How the West was won and may be in danger of losing

Core values by John Blundell in The Business

THE West’s pluralistic liberal capitalist system is peculiarly friendless. We in the West have lost the self-confidence which used to define us all. But we are not going to dissolve under the threats of Islamic terrorism. Communism – plus all its cousin-isms – have all expired. So say serial entrepreneur Richard Koch and former Culture Secretary Chris Smith, authors of Suicide of the West. They have read widely and deeply. They worry for us all.

Suicide of the West is a bold attempt to try to distil the essence of western civilisation. The idea is more slippery than an eel. It wriggles while you define it.

Their first thesis is that Christianity was a unique basis for what we became. Yet this is no amiable flannel about Protestant virtues. The evolution of symbolic truths which I take the Gospels to be, shape even the minds of atheists. This is an erudite trip through the Hebrew captivity in Babylon with the synthesis of Greek ideas after the destruction of the Second Temple in Jerusalem. They claim that Ezekiel, the Prophet, declared responsibility rested with individuals not on a family or tribe. This, they argue, was a key moment.

I enjoyed their account of how Jewish morality broke from its limits and was opened to the Gentiles – in Hebrew “the poor”. I am not clear how Islam, another religion of The Book adapted from the Old Testament fell away, from what they regard as the western canon. Islam was a triumph of an open civilisation in its earliest years.

“God is doing better than the churches,” argue the authors. I see what they mean, especially in the United States. Darwin’s evolution and other huge advances in biology, plus scholarly textual criticism, has gnawed away at religion but leaves the power of the metaphor untouched.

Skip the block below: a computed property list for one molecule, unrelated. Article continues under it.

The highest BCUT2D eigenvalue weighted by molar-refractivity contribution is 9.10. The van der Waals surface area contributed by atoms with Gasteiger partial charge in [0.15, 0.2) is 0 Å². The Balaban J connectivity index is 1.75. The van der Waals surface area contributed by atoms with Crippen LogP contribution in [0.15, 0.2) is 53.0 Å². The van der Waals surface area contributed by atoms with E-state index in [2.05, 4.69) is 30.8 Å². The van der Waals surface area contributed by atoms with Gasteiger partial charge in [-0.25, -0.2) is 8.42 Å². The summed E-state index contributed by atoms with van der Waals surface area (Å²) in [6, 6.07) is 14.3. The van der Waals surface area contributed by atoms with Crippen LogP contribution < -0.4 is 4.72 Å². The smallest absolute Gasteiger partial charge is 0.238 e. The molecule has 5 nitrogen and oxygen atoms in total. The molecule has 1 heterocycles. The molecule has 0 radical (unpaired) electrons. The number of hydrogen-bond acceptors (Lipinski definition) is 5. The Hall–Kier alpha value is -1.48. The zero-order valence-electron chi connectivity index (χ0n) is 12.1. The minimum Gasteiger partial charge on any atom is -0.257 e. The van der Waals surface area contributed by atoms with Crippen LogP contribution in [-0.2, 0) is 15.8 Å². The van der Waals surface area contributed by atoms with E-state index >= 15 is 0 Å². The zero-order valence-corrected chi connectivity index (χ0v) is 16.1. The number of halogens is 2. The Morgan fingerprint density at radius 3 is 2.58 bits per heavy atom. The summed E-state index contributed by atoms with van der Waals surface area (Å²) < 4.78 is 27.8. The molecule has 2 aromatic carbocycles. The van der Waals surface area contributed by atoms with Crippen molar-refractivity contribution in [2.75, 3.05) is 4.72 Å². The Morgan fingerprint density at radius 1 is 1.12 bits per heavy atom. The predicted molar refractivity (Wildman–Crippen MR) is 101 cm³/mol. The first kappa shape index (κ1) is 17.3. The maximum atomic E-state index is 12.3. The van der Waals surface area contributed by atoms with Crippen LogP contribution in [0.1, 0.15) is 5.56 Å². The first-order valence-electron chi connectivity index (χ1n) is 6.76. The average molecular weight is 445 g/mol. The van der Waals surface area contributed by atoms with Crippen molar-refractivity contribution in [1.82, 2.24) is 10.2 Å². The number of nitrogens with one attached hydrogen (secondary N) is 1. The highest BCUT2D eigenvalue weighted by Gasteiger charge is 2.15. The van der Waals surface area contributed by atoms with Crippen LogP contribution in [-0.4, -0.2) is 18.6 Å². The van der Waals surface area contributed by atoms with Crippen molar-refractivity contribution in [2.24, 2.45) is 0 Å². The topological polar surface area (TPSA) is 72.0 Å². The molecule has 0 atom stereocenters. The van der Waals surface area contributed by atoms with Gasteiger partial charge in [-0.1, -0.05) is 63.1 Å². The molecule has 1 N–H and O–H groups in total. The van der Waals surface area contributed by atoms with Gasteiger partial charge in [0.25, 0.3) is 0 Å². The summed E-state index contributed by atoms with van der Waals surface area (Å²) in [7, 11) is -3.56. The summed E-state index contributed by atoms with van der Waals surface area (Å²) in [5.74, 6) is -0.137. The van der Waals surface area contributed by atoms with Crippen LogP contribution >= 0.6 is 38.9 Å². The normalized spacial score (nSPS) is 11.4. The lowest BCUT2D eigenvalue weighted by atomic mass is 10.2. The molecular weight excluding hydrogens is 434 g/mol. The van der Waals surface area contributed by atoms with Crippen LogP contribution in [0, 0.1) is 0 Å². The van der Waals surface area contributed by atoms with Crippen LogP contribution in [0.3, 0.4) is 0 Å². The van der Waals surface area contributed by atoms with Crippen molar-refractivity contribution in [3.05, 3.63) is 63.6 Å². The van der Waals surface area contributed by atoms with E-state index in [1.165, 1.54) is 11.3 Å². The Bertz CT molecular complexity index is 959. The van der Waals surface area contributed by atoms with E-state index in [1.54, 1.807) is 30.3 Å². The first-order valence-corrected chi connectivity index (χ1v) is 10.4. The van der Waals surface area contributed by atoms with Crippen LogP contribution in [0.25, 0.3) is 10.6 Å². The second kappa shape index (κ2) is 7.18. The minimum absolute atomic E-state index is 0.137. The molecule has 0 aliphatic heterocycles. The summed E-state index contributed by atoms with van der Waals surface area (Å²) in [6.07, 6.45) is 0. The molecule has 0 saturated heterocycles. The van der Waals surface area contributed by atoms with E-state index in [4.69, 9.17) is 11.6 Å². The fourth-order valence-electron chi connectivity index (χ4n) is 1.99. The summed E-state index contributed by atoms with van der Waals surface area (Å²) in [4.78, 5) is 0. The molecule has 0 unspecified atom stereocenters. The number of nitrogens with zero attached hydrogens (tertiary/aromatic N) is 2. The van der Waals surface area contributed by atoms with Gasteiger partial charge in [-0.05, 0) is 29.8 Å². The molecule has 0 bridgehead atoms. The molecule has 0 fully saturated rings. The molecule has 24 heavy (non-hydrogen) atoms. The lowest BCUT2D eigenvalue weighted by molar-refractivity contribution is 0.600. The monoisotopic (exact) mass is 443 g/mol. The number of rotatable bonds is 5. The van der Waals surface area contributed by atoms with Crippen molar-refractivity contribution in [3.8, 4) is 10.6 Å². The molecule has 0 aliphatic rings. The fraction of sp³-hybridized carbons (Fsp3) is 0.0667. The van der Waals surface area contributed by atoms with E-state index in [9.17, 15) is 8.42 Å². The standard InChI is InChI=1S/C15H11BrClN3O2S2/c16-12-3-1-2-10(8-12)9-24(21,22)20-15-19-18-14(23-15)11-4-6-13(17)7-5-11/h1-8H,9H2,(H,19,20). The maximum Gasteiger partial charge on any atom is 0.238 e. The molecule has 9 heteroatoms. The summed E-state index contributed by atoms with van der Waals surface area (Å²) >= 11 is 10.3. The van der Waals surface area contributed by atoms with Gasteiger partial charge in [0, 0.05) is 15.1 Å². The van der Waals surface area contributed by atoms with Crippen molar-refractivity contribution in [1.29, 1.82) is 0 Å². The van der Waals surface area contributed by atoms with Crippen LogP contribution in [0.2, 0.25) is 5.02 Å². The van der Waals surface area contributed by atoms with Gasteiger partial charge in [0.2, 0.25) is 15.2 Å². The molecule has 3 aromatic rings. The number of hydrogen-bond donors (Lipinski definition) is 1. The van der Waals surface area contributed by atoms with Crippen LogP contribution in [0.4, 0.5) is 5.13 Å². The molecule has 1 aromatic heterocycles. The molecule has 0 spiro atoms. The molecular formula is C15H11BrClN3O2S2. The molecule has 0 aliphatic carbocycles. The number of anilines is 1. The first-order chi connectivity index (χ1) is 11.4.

The other ingredients in the recipe they term “western civilisation” are optimism, liberalism, science, growth and individualism. It is a great curiosity how two intellectual fashions reached their high watermark in about 1950 – Freudianism and Marxism. We seem to have an appetite for error. This was more than gullibility. It took psychiatry a long time to show Freud to be a fraud and Marx an empty vessel. Both gave legitimacy to cruelties rather beyond our ability to comprehend, one on the couch the other in industrialised evil.

I relished their account, derived from Matt Ridley, of how trade is a defining human characteristic: “There is simply no other animal that can explore the law of comparative advantage between groups.” If this is correct, and I think it is, David Ricardo pre-dates Darwin in the history of ideas. Mankind had a language beyond the grunts that evolved into speech – he had price.

Even in barter, without money, diversity can flourish to mutual advantage. A capitalist, in his daily quest of experimentation, is a sort of scientist. To be an entrepreneur is to test ideas and alternatives. This invests business with a nobility unimagined by the Confederation of British Industry or the Chambers of Commerce. Capitalism, the core value of the West, is a far grander enterprise than we can see through mere balance sheets.

Here is another crux point. Trade is cooperative. It is collaborative. It is civil. It is civilised and civilising. Why did science flourish in the West and barely exist elsewhere? Is there a secret elixir? Koch and Smith express it differently but it seems to me to lie in the diversity of late medieval Europe with competing princelings and city states.

Christopher Columbus tried six different sponsors before he secured patronage to find the New World for Spain. He at least had options. The Chinese once had far greater fleets than any European power but they turned inwards and abandoned trade with the rest of the known world. Any Cantonese